Comedy Central is reaching back to the past to keep its long-running “The Daily Show” going in the present.
After scuttling a months-long search for a new host, the Paramount Global network said it has enlisted Jon Stewart, who presided over the late-night mainstay’s most popular era, to serve as its host on Monday nights throughout the 2024 election cycle and to run the program. He is expected to play an oversight role at “Daily” that could extend through 2025, and will start his on-air duties February 12. Various “Daily Show” correspondents will host the program Tuesday through Thursday nights, and Jen Flanz, the current executive producer, will continue her duties on the show.
Stewart is the persona most closely identified with “Daily,” and turned it from Comedy Central’s bid to be part of the late-night landscape into a cultural institution that became a touchstone for much of TV’s younger crowd. Since his exit in 2015, Stewart has tended to other projects. He has been an executive producer of CBS’ “The Late Show With Stephen Colbert” and led a weekly foray into topical humor on Apple’s streaming service, a show called “The Problem With Jon Stewart” that did not gain as much traction as his tenure on “Daily.”
Comedy Central has been under intense scrutiny over the past year as it tested out a wide range of potential hosts, including Leslie Jones, Kal Penn and Sarah Silverman after the abrupt departure of Trevor Noah at the end of 2022. Executives have been determined to keep the program — a signature series for both the network and its parent, Paramount Global — particularly in an election year.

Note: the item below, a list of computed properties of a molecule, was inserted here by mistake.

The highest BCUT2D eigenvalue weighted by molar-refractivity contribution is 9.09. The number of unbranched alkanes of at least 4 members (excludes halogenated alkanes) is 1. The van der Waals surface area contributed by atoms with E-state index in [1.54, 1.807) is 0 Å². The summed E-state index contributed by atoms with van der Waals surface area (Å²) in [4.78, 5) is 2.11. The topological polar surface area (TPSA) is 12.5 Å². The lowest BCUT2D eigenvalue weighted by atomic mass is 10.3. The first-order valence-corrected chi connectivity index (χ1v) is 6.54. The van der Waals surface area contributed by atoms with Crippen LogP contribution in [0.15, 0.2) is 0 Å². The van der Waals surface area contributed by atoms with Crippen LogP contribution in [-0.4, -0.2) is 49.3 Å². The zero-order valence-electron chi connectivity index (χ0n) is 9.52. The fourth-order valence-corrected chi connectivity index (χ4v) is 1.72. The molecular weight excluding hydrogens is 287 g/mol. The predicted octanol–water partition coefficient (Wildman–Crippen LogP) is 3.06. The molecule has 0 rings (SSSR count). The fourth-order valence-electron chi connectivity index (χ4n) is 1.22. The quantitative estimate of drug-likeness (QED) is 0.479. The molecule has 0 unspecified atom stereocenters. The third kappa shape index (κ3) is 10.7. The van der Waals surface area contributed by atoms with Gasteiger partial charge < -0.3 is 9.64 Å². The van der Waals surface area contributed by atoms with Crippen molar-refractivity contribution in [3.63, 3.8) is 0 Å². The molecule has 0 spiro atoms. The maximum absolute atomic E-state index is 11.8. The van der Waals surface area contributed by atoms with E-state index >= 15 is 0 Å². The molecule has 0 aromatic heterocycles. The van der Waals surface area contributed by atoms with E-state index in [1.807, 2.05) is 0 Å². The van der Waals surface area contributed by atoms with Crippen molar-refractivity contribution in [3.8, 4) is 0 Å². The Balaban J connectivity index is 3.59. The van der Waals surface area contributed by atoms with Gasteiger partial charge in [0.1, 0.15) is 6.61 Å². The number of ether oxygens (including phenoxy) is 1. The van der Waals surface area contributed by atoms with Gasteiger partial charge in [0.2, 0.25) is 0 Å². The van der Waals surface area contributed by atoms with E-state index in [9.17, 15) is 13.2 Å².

But the economics of late-night TV have weakened. Advertising dollars and audiences for the programs have begun to shrink in recent years as viewers move more readily to streaming video and watch more of the programs by checking out digital-media snippets of the programs the day after the run on linear TV. After capturing about $39.9 million in advertising dollars in 2022, “Daily Show” is on track to lure just under $19 million for 2023, according to Vivvix, a tracker of ad spending. Production last year was hampered by the Hollywood writers strikes, and Comedy Central did not run “Daily Show” repeats as its rivals at CBS, NBC and ABC did.
(Excerpt) Read more in: Variety